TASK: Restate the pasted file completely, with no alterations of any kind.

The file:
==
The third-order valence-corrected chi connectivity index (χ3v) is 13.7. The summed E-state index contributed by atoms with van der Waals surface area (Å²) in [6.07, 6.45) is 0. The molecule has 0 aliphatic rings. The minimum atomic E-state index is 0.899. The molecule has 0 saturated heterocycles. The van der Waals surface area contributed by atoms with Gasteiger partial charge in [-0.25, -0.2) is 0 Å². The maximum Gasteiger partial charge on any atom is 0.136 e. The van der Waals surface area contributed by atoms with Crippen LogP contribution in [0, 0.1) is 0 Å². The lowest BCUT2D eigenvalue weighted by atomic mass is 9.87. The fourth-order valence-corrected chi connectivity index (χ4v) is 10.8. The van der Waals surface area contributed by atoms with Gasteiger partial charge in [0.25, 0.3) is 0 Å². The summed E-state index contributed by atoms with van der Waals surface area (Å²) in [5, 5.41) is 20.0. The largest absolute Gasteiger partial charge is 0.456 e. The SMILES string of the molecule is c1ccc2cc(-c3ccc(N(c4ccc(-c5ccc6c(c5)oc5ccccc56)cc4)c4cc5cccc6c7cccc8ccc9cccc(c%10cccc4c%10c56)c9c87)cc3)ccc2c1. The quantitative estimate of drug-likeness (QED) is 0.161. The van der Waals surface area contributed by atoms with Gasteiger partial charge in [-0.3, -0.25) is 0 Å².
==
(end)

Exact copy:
The third-order valence-corrected chi connectivity index (χ3v) is 13.7. The summed E-state index contributed by atoms with van der Waals surface area (Å²) in [6.07, 6.45) is 0. The molecule has 0 aliphatic rings. The minimum atomic E-state index is 0.899. The molecule has 0 saturated heterocycles. The van der Waals surface area contributed by atoms with Gasteiger partial charge in [-0.25, -0.2) is 0 Å². The maximum Gasteiger partial charge on any atom is 0.136 e. The van der Waals surface area contributed by atoms with Crippen LogP contribution in [0, 0.1) is 0 Å². The lowest BCUT2D eigenvalue weighted by atomic mass is 9.87. The fourth-order valence-corrected chi connectivity index (χ4v) is 10.8. The van der Waals surface area contributed by atoms with Gasteiger partial charge in [0.25, 0.3) is 0 Å². The summed E-state index contributed by atoms with van der Waals surface area (Å²) in [5, 5.41) is 20.0. The largest absolute Gasteiger partial charge is 0.456 e. The SMILES string of the molecule is c1ccc2cc(-c3ccc(N(c4ccc(-c5ccc6c(c5)oc5ccccc56)cc4)c4cc5cccc6c7cccc8ccc9cccc(c%10cccc4c%10c56)c9c87)cc3)ccc2c1. The quantitative estimate of drug-likeness (QED) is 0.161. The van der Waals surface area contributed by atoms with Gasteiger partial charge in [-0.3, -0.25) is 0 Å².